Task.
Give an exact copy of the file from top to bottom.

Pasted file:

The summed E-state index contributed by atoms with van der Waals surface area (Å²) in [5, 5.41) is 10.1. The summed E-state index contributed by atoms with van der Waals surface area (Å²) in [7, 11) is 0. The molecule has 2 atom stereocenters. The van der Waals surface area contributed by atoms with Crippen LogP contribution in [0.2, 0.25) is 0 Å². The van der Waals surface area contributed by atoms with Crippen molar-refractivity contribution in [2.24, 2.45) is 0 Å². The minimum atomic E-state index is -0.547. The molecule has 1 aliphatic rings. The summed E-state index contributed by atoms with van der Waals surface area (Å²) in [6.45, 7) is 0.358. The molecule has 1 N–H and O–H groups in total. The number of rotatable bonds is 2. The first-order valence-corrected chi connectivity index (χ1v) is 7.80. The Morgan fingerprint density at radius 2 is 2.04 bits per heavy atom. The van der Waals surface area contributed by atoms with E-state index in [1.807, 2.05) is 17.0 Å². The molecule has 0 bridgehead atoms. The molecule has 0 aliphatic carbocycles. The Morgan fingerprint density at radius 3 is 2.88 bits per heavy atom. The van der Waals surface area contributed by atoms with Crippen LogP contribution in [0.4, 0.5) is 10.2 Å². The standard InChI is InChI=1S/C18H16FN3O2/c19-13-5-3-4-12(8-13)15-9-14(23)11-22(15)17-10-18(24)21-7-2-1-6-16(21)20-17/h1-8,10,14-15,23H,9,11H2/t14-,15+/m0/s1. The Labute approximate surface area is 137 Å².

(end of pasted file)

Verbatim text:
The summed E-state index contributed by atoms with van der Waals surface area (Å²) in [5, 5.41) is 10.1. The summed E-state index contributed by atoms with van der Waals surface area (Å²) in [7, 11) is 0. The molecule has 2 atom stereocenters. The van der Waals surface area contributed by atoms with Crippen LogP contribution in [0.2, 0.25) is 0 Å². The van der Waals surface area contributed by atoms with Crippen molar-refractivity contribution in [2.24, 2.45) is 0 Å². The minimum atomic E-state index is -0.547. The molecule has 1 aliphatic rings. The summed E-state index contributed by atoms with van der Waals surface area (Å²) in [6.45, 7) is 0.358. The molecule has 1 N–H and O–H groups in total. The number of rotatable bonds is 2. The first-order valence-corrected chi connectivity index (χ1v) is 7.80. The Morgan fingerprint density at radius 2 is 2.04 bits per heavy atom. The van der Waals surface area contributed by atoms with E-state index in [1.807, 2.05) is 17.0 Å². The molecule has 0 bridgehead atoms. The molecule has 0 aliphatic carbocycles. The Morgan fingerprint density at radius 3 is 2.88 bits per heavy atom. The van der Waals surface area contributed by atoms with Crippen LogP contribution in [0.4, 0.5) is 10.2 Å². The standard InChI is InChI=1S/C18H16FN3O2/c19-13-5-3-4-12(8-13)15-9-14(23)11-22(15)17-10-18(24)21-7-2-1-6-16(21)20-17/h1-8,10,14-15,23H,9,11H2/t14-,15+/m0/s1. The Labute approximate surface area is 137 Å².